I need to cite a forthcoming paper (paper that is accepted, but still not published, I guess?). However when I use the unpublished or proceedings publication type I don't get the result I want. Some fields in from my bib file are always missing in the final pdf file.

Result I want to see:

Author, Name (2011) "Name of the article," Name of the journal, Vol. 15, forthcoming.

What kind of publication type for forthcoming papers should I use? There are also some types of publication that I can't find their counterpart in BibDesk, like a chapter in a book written by an author, but the book is edited by another. For example:

Ritter, Jay R., 2002, Investment banking and securities issuance, in G. Constantinides, M. Harris, and R. Stulz, eds.: Handbook of the Economics of Finance (North-Holland, New York, NY)

  • 6
    This depends not on BibDesk, but on the bibliography style you are using. Are you using natbib or biblatex, and which bibliography style? For chapters of books, you use the type incollection, which allows for an author and an editor.
    – Alan Munn
    Commented Jul 14, 2011 at 2:58
  • I'm using natbib and the bibliography style from here shirotakeda.org/home/tex/econ-bst.html (if it's what you mean)
    – Lamnk
    Commented Jul 14, 2011 at 8:11
  • 1
    You can add: "accepted" to the note field under whatever type you currently have. If note is not there by default you can add it from a menu item. Note should show up in the biblio, but as others said that is not entirely up to BibDesk.
    – mankoff
    Commented Jul 14, 2011 at 13:03
  • 3
    You have very nice answers below, but you run the risk of the field suggested below to not appear in the final document at all. So, it can depend on the bibliography style. A robust option, can be to add the word "(accepted)" to the end of the journal name. That way you make sure that this information it will appear. I used to put this in the year filed year = {(accepted) 2016} but it doesn't play well with some reference styles.
    – alfC
    Commented Mar 14, 2016 at 8:05

3 Answers 3


For forthcoming articles of the sort that you give in your question, the easiest solution is to simply format them as article type, and then put "to appear" in the pages field. A forthcoming article won't have a page range yet, and when the article is published you will have to add the page range anyway. In the econ bibliography style, (and in fact most bibliography styles for article) the page range appears last in the entry, so it will be formatted as you wish.

Alternatively, (as pointed out in the comments) you can add the "to appear" as a note field. To do this in BibDesk, you need to do the following:

  1. Open the entry for the article
  2. In the Publication menu, choose Add Field
  3. In the pulldown textbox, choose Note

This solution is semantically good, but in practice it may not be as robust as putting the "to appear" in the pages field, since the appearance of the field depends on the particular bibliography style you are using; if the style isn't set up to output the note field, then the problem will reappear.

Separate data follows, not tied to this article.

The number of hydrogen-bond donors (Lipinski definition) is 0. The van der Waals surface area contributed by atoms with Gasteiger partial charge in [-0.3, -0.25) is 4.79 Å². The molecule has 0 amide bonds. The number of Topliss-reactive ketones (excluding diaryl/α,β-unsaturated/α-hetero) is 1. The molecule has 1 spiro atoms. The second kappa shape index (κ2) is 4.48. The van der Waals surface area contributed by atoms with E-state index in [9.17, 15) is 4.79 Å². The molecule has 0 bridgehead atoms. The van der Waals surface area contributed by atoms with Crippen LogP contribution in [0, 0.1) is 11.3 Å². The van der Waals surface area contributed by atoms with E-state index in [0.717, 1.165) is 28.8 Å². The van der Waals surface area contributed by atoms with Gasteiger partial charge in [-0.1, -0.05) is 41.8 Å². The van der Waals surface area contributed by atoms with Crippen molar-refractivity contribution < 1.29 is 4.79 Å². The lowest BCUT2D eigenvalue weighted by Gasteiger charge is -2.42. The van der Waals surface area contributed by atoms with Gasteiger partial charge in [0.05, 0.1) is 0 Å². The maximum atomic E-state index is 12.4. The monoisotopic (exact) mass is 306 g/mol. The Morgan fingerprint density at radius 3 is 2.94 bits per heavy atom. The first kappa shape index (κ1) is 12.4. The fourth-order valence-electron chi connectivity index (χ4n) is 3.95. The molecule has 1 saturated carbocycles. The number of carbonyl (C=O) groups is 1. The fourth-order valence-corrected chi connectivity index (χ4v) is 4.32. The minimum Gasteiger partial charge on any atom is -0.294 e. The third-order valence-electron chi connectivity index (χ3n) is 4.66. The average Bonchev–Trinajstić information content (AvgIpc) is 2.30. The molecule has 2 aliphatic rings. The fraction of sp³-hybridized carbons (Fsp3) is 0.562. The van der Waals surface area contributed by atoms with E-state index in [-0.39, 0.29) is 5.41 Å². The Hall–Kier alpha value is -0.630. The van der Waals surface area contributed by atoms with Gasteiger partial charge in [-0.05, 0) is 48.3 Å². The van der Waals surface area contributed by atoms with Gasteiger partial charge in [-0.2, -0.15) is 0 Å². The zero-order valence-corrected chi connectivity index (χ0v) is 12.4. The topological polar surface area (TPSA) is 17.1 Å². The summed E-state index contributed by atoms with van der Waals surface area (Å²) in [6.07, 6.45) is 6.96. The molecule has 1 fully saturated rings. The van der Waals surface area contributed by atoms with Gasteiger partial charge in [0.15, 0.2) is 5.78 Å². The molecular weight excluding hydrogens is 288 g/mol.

(Another common way to do this is to not give a year, and replace the year field with "to appear". This will, of course, replace it in both bibliography and citations.)

For chapters in books, the incollection entry type should be used. The inbook entry (which may have been what you were using) is really designed for referring to a particular chapter of a single-authored or edited book; you're not likely to use it much at all, since most citations of that sort can be done using the book entry and adding the chapter reference to the citation command.

  • When using \bibliographystyle{ieeetr}, you'll get p. to appear if you put to appear in your pages, which looks weird to me. For me, putting it into notes works better (both for article and inproceedings). Commented Mar 29, 2019 at 7:17

BibLaTeX (not BibTeX) defines a field pubstate, where you can set different types like inpress, submitted, forthcoming, etc. From the manual:

inpreparation The expression ‘in preparation’ (the manuscript is being prepared for publication).
submitted The expression ‘submitted’ (the manuscript has been submitted to a journal or conference).
forthcoming The expression ‘forthcoming’ (the manuscript has been accepted by a press or journal).
inpress The expression ‘in press’ (the manuscript is fully copyedited and out of the author’s hands; it is in the final stages of the production process).
prepublished The expression ‘pre-published’ (the manuscript is published in a preliminary form or location, such as online version in advance of print publication).

For example,


Use the field "intype":

    intype = {to appear in},

Note: this works with (at least) IEEEtranS.bst

  • 2
    But not with IEEEtran.bst
    – Clément
    Commented Jan 13, 2015 at 17:27

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